In the real world, light refracts and reflects when it hits the boundary between two dielectric (i.e. transparent) media which have a different index of refraction (IOR). For example, in the following glass of liquid, light refracts at the various boundaries between the air, glass, liquid and ice.
Creating such a scene in a renderer is typically accomplished by modelling the glass and water as closed meshes (filled with constant IOR material) which are either flush, intersect, or have an air-gap. Or in some renderers, one has to explicitly model each interface where the IOR changes, flagged with the IOR on each side. Manually breaking the scene up like this into separate interfaces where the IOR jumps is very inconvenient. Also, modelling geometry as flush or air-gapped produces various artefacts.
So the approach taken in Arnold (and many other renderers) is to use nested dielectrics, which means the scene is modelled by making the dielectric objects overlap, and in the areas of space where they overlap, the material is resolved into one of the overlapping dielectrics via a priority system. This correctly tracks how the IOR changes as the rays refract leading to realistic renders.
To clarify these notions, let's use a glass of water as an example. This involves four transparent media (that is the glass, the water, the ice, and the surrounding air), which are all dielectrics defined by an index of refraction (or IOR). Of course, other non-dielectric media may exist in the scene, such as the metal table on which the glass sits.
At the boundaries between the dielectric media, the IOR in general jumps from one value to another as the ray transmits through the interface. On rendering this object the ray reflects or transmits at each dielectric boundary, and the Fresnel factor and refraction direction at each surface is determined by the ratio of the IORs on each side of the boundary.
So how do we set this up in a renderer? First, a couple of approaches which Arnold doesn't use, to compare.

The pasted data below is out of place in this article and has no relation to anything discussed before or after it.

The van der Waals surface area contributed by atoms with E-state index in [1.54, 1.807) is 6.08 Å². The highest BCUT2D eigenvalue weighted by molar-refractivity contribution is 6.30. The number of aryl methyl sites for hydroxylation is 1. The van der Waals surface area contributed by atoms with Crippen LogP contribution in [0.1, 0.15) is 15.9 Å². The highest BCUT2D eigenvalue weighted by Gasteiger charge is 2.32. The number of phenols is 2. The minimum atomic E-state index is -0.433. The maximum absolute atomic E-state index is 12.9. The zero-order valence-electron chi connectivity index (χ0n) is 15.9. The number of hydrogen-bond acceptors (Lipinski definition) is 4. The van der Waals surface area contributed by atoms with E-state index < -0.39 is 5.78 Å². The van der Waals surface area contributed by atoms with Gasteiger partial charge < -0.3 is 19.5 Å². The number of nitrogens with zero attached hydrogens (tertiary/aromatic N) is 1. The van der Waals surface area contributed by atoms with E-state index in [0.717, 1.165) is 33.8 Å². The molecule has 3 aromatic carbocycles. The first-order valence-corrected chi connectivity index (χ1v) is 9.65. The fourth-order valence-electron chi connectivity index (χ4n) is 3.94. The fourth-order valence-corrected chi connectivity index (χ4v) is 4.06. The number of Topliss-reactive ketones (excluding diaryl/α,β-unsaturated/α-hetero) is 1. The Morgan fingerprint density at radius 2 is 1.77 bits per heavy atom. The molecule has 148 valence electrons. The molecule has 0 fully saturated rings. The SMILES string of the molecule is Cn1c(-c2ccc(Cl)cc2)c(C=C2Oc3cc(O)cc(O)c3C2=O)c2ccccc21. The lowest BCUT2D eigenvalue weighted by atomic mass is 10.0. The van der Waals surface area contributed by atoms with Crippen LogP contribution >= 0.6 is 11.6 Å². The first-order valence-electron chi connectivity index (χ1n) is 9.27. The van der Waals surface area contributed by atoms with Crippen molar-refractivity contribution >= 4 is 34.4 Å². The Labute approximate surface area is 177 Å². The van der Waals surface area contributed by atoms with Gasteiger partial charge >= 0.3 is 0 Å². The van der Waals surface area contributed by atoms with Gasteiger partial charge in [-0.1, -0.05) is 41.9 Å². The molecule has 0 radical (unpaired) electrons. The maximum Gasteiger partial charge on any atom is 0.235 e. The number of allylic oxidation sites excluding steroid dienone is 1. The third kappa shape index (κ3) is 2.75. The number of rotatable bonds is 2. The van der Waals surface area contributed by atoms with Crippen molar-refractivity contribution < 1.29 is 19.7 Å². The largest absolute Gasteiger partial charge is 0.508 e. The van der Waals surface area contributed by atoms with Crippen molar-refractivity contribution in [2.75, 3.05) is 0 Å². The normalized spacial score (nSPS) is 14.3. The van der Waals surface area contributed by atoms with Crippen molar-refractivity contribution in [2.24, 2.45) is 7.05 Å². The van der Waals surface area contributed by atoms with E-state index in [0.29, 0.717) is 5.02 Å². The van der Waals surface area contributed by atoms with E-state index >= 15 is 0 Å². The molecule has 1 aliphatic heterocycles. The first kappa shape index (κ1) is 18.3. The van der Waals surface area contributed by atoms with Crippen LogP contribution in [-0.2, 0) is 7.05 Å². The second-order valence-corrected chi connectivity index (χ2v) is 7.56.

Explicit IOR jumps
One approach as mentioned above is to explicitly model the various interfaces, specifying for each the IORs on the exterior and interior side (as depicted below). This would involve breaking up the object into separate meshes for each interface, or tagging faces somehow. While this is a correct approach which some renderers take, it's obviously very inconvenient for an artist to have to do this, especially if the geometry is complex and/or animated.
Air gapping or flush interfaces
Another approach is to model closed meshes with well-defined IORs and put air-gaps between them so they don't touch or overlap, as below. This is perhaps slightly more convenient than breaking up the model by interface but unfortunately isn't physically correct as it generates inter-reflections in the air gaps. Another bad approach is to model the surfaces as exactly flush, which introduces numerical imprecision issues.
The approach that Arnold takes, which is also used by many other renderers, is based on the 2002 paper "Simple Nested Dielectrics in Ray Traced Images", by Schmidt & Budge. In their approach (which is usually referred to as nested dielectrics), dielectrics are modelled as closed surfaces which are allowed to overlap, but then we must specify which of the overlapping ones exists in a given region by assigning priorities. That is we assign each dielectric medium an integer priority, and then in an overlapping area, the highest priority medium is the only one which is assumed to exist, as depicted in the diagram below. (Note that air doesn't have a priority since we can just treat it as the absence of a medium). Light bounces through the scene reflecting and refracting correctly at the surviving interfaces after priority resolution, and the IOR of the medium is correctly "tracked" as the ray propagates.